Tuesday, April 05, 2011

the beach and full moons - how do I love thee?

Just a few pictures taken at night during some of the recent full moons. The first photo was taken on the 17th of February and shows the constellation of Orion , a familiar sight to anyone living in the northern hemisphere. The upper orange star is the red giant Betelgeuse and the v shaped constellation to the right is Taurus, the brighter star being Aldebaran.

The rest of the photos were taken on the night of the 20th of March , just after midnight and again on the following night at just after nine o' clock. These were all taken with an exposure of about 30 seconds.

Photo two shows the very low tide that occured during the March perigee moon. This low tide caused five ships to run aground on a bank of shingle not normally exposed, just along the coast from here on the Solent, near the Isle of Wight. Among them was the 2,900 tonne cargo ship Paula-C, on its way to Cowes with a crew of nine.

On the cliff at the top of photo three is a small pale shape which is the house, called The Gazebo, that the author R. F. Delderfield built on Peak Hill. Because of coastal erosion the house is now only a few feet away from the edge of the cliff. It is a two or three bedroom thatched cottage built in the 1950s or 60s to a circular design and is currently up for sale for the substantial price of £795,000.

Other notable local residents of the past include Sir Edmund Leach, the English social anthropologist who was born here. The Duke and Duchess of Kent, being the parents of Queen Victoria, lived in Sidmouth for a time. The Duke had large debts and sought a place where they could live inexpensively. The coast of Devon was recommended to them and The Duke took a lease on Woolbrook Cottage in the town, where he rapidly caught the pneumonia from which he died of on 23 January 1820.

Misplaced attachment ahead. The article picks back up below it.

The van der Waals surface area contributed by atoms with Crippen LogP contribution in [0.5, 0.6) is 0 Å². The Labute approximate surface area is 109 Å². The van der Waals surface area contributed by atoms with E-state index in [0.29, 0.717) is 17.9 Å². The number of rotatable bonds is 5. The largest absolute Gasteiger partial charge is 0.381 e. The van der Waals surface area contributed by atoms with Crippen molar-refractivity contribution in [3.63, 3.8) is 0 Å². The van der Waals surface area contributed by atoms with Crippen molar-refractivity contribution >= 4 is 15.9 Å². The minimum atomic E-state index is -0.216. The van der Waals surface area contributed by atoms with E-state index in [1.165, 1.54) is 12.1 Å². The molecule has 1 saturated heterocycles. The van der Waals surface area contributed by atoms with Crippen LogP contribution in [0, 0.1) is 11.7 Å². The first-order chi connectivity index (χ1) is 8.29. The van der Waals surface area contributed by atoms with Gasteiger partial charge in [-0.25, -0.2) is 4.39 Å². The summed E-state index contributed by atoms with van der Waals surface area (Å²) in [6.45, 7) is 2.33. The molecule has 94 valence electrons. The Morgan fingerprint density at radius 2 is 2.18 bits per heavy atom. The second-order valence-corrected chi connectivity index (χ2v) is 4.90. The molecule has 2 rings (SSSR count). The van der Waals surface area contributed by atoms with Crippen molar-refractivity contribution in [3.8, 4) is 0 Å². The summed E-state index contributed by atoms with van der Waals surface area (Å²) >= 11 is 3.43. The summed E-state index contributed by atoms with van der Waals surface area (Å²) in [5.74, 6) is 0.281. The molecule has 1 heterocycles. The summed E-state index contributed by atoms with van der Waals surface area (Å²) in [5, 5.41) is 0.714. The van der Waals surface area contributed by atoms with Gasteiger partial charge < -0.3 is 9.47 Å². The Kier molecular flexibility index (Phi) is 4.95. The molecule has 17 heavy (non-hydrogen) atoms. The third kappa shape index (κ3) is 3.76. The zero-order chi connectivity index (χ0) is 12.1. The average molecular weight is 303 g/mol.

Jane Austin is reputed to have met and fallen in love with a young clergyman while staying in the town in 1801, of whose manners, intelligence and charm her sister, the letter burning Cassandra, most warmly approved. Having gained the permission of the family to continue the friendship later, he died suddenly. Jane gives the resort only one very brief mention in one novel, Persuasion.

The astronomer Sir Norman Lockyer retired here in 1911 and built an observatory on top of Salcombe Hill, which is still in use. Beatrix Potter holidayed here and painted a small watercolour which captures the pleasure of a sunny afternoon on the beach, in a view not much changed. Turner passed through not long after the great gale of 1824 and painted a watercolour of a stormy sea with the town in the background. Included in his painting is a sea stack which was later destroyed by another storm. The poet Elizabeth Barrett Browning and her family moved here in 1831 and stayed for about four years. Elizabeth is also supposed to have had an unhappy love affair during her stay in the town.


reem said...

Nice photos John , the see seems so quiet and gentle ,and the horizon says welcome to the moon light .I like the last tow photos ,it's the good time for anyone to get rest and moments to think about something in his memory.

How do you love this time ?

and how do I enjoy this journey in your blog everytime?

have good time John .

Anonymous said...

moon drawn rising
pulsating dreams
emotioning life
warming in streams